Why read fantasy books?

Answer by Mira Pravitasari:

The sheer idea of being able to break all the physical constraints of the world. It is a sweet solace from all the downs of this world for me.
Also the sword fights and sorcery.  The honourable protagonists. The adventure in lands you've never seen in which everything is possible and the limit is your own imagination.
And you can't forget the magical creatures. Because seriously, who wouldn't love a friendly, magical, omniscient talking lion?

Why read fantasy books?


How do you get better at thinking logically and arguing rationally?

Answer by Mira Pravitasari:

One of the answer here already mentioned this, but I'm going to give some elaborations as to why it is so.

You should join a debate club. Here's why:

  1. You get to meet people who challenge you, your viewpoints, your belief on certain topics and more, and those people will be open to your challenges as well. To me these kind of people are the best kind of people. This is important because our viewpoints don't get to be challenged so often. We have this metaphorical fence around us that protect us from such challenges. This fence can be our friends, society, news we read, TV programs we watch, people we follow on twitter, or our friends on facebook. This fence is asserting that majority of people think like we do. That our opinions on this issue are correct and logically sound. The people who oppose this are far away, whose cultures don't even make sense, whose country may have been backward and so corrupt. But in a debate club, you see ordinary people just like you who think you suffer from logical fallacy, or you're not seeing the whole picture, or you're not seeing the issue in all its details. You really have to know what you are talking about. This will allow you to defend your opinions and give rebuttals as to why the other person is the one who might be suffering from logical fallacy, or not seeing the whole picture, or not seeing it in all its details. You can't just say, well everyone thinks so, thus it must be right.
  2. If you're in the debate club for a year or two, you'll get used to challenge and be challenged. Another thing you'll learn is to structure your thoughts. We all have ideas, brilliant ones, on difficult issues far beyond others' grasp. Making others understand them is another thing, you have to be systematic and rational in your explanation.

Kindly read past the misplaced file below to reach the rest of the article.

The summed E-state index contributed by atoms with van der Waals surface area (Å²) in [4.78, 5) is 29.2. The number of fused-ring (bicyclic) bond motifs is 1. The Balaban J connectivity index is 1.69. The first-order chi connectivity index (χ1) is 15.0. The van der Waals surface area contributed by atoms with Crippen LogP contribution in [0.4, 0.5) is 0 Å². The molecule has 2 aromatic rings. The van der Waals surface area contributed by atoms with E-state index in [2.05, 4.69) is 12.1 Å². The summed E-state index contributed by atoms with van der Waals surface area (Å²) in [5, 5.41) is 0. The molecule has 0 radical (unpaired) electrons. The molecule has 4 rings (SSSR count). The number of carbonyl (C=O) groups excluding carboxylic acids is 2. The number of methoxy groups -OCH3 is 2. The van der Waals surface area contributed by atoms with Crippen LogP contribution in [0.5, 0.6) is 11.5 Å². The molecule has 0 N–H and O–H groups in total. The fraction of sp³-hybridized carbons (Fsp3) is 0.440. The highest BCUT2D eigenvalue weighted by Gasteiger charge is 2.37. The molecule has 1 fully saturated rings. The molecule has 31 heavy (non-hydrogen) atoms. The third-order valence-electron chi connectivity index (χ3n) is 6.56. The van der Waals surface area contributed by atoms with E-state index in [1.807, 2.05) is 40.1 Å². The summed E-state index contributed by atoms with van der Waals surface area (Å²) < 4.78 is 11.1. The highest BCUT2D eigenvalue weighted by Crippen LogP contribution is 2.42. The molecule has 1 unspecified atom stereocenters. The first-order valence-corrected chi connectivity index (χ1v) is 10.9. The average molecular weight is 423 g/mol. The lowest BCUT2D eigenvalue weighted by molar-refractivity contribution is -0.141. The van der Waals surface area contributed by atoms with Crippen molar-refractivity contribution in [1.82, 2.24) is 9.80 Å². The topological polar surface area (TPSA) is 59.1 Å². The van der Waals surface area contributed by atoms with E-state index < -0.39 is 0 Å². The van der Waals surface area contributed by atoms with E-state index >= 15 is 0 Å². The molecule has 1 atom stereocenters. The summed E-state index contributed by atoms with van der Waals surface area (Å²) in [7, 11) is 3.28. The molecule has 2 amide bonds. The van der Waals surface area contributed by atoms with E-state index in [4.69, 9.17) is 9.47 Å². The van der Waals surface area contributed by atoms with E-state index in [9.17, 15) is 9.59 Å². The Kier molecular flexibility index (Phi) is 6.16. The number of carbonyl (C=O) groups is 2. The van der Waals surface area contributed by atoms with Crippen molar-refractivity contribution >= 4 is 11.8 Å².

3. Another important thing to keep in mind: convincing others in your ideas might not be entirely easy. Even if your argument is the most rational one, some people just won't care. You need to know what matters to them and build your case from there. If you can't compel to what matters to people, nobody will be listening to what you have to say. Your arguments have to be rational, while making people see why it's important to them.
  4. Lastly, you get to practice your public speaking skill. We all argue daily, be it in the comment section in an online article or internet forums. People on the internet are so wrong all the time, aren't they? Online, you can write and rewrite your reply and google the facts, etc. In real life, not so much. You don't get to know all the facts. But you can still structure your thoughts and deliver your opinions clearly, based on the established facts, whether in a debate championship, or just a discussion with the people you know.  Delivering your arguments clearly (or opinions) is essential to your arguments itself. You'll have so many practices of public speaking in the debate club.

So if you can join one, do it. If there are not a single debate clubs near you, start one. There are many resources on how to run an effective debate club on the internet. And if you do, I hope you enjoy it.

How do you get better at thinking logically and arguing rationally?